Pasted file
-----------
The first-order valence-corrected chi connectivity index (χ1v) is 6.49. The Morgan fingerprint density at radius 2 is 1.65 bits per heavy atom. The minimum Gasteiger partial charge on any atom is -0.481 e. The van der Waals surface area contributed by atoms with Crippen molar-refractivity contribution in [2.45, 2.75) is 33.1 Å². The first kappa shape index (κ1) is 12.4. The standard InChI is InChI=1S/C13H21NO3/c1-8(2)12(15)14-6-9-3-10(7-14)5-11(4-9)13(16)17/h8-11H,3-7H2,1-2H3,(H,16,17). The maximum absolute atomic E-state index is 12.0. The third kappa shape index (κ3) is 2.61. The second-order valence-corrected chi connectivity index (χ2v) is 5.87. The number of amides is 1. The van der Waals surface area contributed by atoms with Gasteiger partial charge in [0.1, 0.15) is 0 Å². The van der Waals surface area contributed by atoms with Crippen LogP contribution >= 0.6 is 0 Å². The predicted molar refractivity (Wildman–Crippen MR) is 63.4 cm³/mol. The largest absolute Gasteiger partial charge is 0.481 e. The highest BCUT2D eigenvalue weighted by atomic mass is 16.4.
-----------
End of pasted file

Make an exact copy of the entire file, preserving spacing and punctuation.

The first-order valence-corrected chi connectivity index (χ1v) is 6.49. The Morgan fingerprint density at radius 2 is 1.65 bits per heavy atom. The minimum Gasteiger partial charge on any atom is -0.481 e. The van der Waals surface area contributed by atoms with Crippen molar-refractivity contribution in [2.45, 2.75) is 33.1 Å². The first kappa shape index (κ1) is 12.4. The standard InChI is InChI=1S/C13H21NO3/c1-8(2)12(15)14-6-9-3-10(7-14)5-11(4-9)13(16)17/h8-11H,3-7H2,1-2H3,(H,16,17). The maximum absolute atomic E-state index is 12.0. The third kappa shape index (κ3) is 2.61. The second-order valence-corrected chi connectivity index (χ2v) is 5.87. The number of amides is 1. The van der Waals surface area contributed by atoms with Gasteiger partial charge in [0.1, 0.15) is 0 Å². The van der Waals surface area contributed by atoms with Crippen LogP contribution >= 0.6 is 0 Å². The predicted molar refractivity (Wildman–Crippen MR) is 63.4 cm³/mol. The largest absolute Gasteiger partial charge is 0.481 e. The highest BCUT2D eigenvalue weighted by atomic mass is 16.4.